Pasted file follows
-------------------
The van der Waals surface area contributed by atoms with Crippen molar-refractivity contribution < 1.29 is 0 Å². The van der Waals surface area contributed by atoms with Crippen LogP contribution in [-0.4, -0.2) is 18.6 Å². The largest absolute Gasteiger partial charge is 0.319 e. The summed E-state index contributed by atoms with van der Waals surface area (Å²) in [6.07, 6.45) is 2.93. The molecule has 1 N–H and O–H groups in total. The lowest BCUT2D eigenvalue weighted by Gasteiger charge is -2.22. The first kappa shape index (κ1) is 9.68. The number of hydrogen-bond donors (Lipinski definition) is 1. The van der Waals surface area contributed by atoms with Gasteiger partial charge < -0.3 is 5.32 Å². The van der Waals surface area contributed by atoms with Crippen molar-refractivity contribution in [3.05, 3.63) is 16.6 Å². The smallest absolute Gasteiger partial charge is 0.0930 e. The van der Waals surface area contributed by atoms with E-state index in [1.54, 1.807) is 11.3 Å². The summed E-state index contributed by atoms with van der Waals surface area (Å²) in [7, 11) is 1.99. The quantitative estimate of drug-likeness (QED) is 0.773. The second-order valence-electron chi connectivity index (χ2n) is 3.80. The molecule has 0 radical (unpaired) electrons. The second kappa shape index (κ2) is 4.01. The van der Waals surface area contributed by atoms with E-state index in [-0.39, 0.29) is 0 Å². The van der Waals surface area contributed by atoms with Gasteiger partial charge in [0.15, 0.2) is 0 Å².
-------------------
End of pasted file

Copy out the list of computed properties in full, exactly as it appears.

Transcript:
The van der Waals surface area contributed by atoms with Crippen molar-refractivity contribution < 1.29 is 0 Å². The van der Waals surface area contributed by atoms with Crippen LogP contribution in [-0.4, -0.2) is 18.6 Å². The largest absolute Gasteiger partial charge is 0.319 e. The summed E-state index contributed by atoms with van der Waals surface area (Å²) in [6.07, 6.45) is 2.93. The molecule has 1 N–H and O–H groups in total. The lowest BCUT2D eigenvalue weighted by Gasteiger charge is -2.22. The first kappa shape index (κ1) is 9.68. The number of hydrogen-bond donors (Lipinski definition) is 1. The van der Waals surface area contributed by atoms with Gasteiger partial charge < -0.3 is 5.32 Å². The van der Waals surface area contributed by atoms with Crippen molar-refractivity contribution in [3.05, 3.63) is 16.6 Å². The smallest absolute Gasteiger partial charge is 0.0930 e. The van der Waals surface area contributed by atoms with E-state index in [1.54, 1.807) is 11.3 Å². The summed E-state index contributed by atoms with van der Waals surface area (Å²) in [7, 11) is 1.99. The quantitative estimate of drug-likeness (QED) is 0.773. The second-order valence-electron chi connectivity index (χ2n) is 3.80. The molecule has 0 radical (unpaired) electrons. The second kappa shape index (κ2) is 4.01. The van der Waals surface area contributed by atoms with E-state index in [-0.39, 0.29) is 0 Å². The van der Waals surface area contributed by atoms with Gasteiger partial charge in [0.15, 0.2) is 0 Å².